Caelainn Hogan is a writer and journalist from Ireland.
‘At least in The Handmaid’s Tale they value babies, mostly. Not so in the true stories here.’
– Margaret Atwood
Bylines: National Geographic, The New York Times Magazine, The New Yorker, New Statesman, The Washington Post, Al Jazeera English, Harper’s, The Guardian, VICE Magazine, The Dublin Review, The Irish Times
Republic of Shame explores and documents the ongoing legacy of the religious-run institutions in Ireland. Until alarmingly recently, the Catholic Church, acting in concert with the Irish state, operated a network of institutions for the concealment, punishment and exploitation of ‘fallen women’. In the Magdalene laundries, girls and women were incarcerated and condemned to servitude. And in the mother-and-baby homes, women who had become pregnant out of wedlock were hidden from view, and in most cases their babies were adopted – sometimes illegally.
‘[A] sensitive, can’t-look-away book … Through moving stories, Hogan shows how the past is still present’ – NPR
‘Achingly powerful … There will be many people who don’t want to read Republic of Shame, for fear it will be too much, too dark, too heavy. Please don’t be afraid. Read it. Look it in the eye’ – Irish Times
‘[A] searing account of the Church’s treatment of women during its period of dominance over Irish society … It is never less than compelling’ – Irish Independent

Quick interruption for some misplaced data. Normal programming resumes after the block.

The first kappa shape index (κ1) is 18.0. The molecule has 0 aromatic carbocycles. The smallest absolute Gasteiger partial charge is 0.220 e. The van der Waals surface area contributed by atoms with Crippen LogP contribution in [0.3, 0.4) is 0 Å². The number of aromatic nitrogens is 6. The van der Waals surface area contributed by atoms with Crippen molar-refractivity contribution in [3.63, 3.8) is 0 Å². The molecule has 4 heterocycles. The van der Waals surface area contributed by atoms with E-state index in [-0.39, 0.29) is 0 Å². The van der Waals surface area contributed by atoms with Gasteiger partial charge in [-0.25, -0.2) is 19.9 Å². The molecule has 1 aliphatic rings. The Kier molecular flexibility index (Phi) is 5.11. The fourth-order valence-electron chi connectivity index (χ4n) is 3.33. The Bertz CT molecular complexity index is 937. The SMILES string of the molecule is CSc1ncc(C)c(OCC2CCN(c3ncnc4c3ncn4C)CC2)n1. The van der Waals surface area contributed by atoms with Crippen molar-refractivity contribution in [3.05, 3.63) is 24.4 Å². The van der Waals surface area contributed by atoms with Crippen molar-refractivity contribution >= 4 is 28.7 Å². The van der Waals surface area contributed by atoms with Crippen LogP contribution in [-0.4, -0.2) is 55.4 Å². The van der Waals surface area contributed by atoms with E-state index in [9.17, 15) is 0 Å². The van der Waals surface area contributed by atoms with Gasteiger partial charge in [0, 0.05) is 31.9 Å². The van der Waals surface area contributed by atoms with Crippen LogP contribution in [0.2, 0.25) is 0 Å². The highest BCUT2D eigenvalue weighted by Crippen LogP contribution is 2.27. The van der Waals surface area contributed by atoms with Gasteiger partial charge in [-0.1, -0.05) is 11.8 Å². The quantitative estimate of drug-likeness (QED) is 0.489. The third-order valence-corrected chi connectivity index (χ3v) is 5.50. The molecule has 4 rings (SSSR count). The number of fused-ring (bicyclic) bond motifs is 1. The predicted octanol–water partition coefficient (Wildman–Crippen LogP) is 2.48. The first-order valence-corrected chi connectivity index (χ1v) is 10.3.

Since 2010, I have reported internationally on issues of conflict, migration, and marginalisation. After several years freelancing, I completed an M.A. at Columbia University Graduate School of Journalism and interned on the health and science desk of The Washington Post. In 2015, as an Overseas Press Club Fellow based in Nigeria’s megacity of Lagos, I worked with the Associated Press and reported from the north on the work of female activists, the politics of language and the Boko Haram conflict. In 2016, I spent time in South Africa as an International Reporting Project fellow, reporting on sex workers’ access to healthcare and the campaign for decriminalisation.
I have reported from within Syria during the conflict, writing about everyday people living amidst the war, from cancer patients seeking treatment across front lines to young brides whose fathers had been forcibly disappeared.
I am currently based in Dublin writing about inequality, politics and legacy.